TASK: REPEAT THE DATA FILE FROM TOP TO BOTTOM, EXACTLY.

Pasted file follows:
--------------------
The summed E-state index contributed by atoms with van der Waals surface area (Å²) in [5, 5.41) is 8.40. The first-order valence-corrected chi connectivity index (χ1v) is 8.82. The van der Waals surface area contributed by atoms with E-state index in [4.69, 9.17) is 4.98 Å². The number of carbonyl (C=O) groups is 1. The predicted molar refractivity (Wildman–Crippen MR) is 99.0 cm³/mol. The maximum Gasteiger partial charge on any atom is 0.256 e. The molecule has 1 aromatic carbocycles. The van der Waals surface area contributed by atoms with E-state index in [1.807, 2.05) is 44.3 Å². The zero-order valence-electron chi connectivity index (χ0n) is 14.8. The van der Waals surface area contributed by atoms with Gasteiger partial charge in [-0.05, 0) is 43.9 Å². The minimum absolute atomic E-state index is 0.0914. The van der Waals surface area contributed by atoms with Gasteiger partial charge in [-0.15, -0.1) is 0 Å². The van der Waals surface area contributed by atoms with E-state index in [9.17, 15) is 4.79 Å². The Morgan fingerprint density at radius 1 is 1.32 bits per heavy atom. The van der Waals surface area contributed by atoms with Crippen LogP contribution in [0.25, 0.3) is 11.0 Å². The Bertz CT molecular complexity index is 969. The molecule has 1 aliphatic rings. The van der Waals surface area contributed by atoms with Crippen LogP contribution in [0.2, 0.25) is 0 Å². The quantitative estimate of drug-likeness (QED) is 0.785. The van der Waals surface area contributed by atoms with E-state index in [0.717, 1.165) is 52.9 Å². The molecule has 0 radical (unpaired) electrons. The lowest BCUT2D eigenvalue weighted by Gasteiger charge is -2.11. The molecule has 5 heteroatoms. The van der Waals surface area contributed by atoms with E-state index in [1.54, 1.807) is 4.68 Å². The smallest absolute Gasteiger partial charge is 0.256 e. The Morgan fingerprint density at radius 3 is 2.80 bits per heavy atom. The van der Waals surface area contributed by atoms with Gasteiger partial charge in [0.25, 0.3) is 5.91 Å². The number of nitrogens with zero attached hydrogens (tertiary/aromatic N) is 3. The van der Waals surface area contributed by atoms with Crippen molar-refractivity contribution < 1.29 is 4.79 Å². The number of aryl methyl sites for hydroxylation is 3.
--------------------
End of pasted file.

The summed E-state index contributed by atoms with van der Waals surface area (Å²) in [5, 5.41) is 8.40. The first-order valence-corrected chi connectivity index (χ1v) is 8.82. The van der Waals surface area contributed by atoms with E-state index in [4.69, 9.17) is 4.98 Å². The number of carbonyl (C=O) groups is 1. The predicted molar refractivity (Wildman–Crippen MR) is 99.0 cm³/mol. The maximum Gasteiger partial charge on any atom is 0.256 e. The molecule has 1 aromatic carbocycles. The van der Waals surface area contributed by atoms with E-state index in [1.807, 2.05) is 44.3 Å². The zero-order valence-electron chi connectivity index (χ0n) is 14.8. The van der Waals surface area contributed by atoms with Gasteiger partial charge in [-0.05, 0) is 43.9 Å². The minimum absolute atomic E-state index is 0.0914. The van der Waals surface area contributed by atoms with Gasteiger partial charge in [-0.15, -0.1) is 0 Å². The van der Waals surface area contributed by atoms with E-state index in [9.17, 15) is 4.79 Å². The Morgan fingerprint density at radius 1 is 1.32 bits per heavy atom. The van der Waals surface area contributed by atoms with Crippen LogP contribution in [0.25, 0.3) is 11.0 Å². The Bertz CT molecular complexity index is 969. The molecule has 1 aliphatic rings. The van der Waals surface area contributed by atoms with Crippen LogP contribution in [0.2, 0.25) is 0 Å². The quantitative estimate of drug-likeness (QED) is 0.785. The van der Waals surface area contributed by atoms with E-state index in [0.717, 1.165) is 52.9 Å². The molecule has 0 radical (unpaired) electrons. The lowest BCUT2D eigenvalue weighted by Gasteiger charge is -2.11. The molecule has 5 heteroatoms. The van der Waals surface area contributed by atoms with E-state index in [1.54, 1.807) is 4.68 Å². The smallest absolute Gasteiger partial charge is 0.256 e. The Morgan fingerprint density at radius 3 is 2.80 bits per heavy atom. The van der Waals surface area contributed by atoms with Gasteiger partial charge in [0.25, 0.3) is 5.91 Å². The number of nitrogens with zero attached hydrogens (tertiary/aromatic N) is 3. The van der Waals surface area contributed by atoms with Crippen molar-refractivity contribution < 1.29 is 4.79 Å². The number of aryl methyl sites for hydroxylation is 3.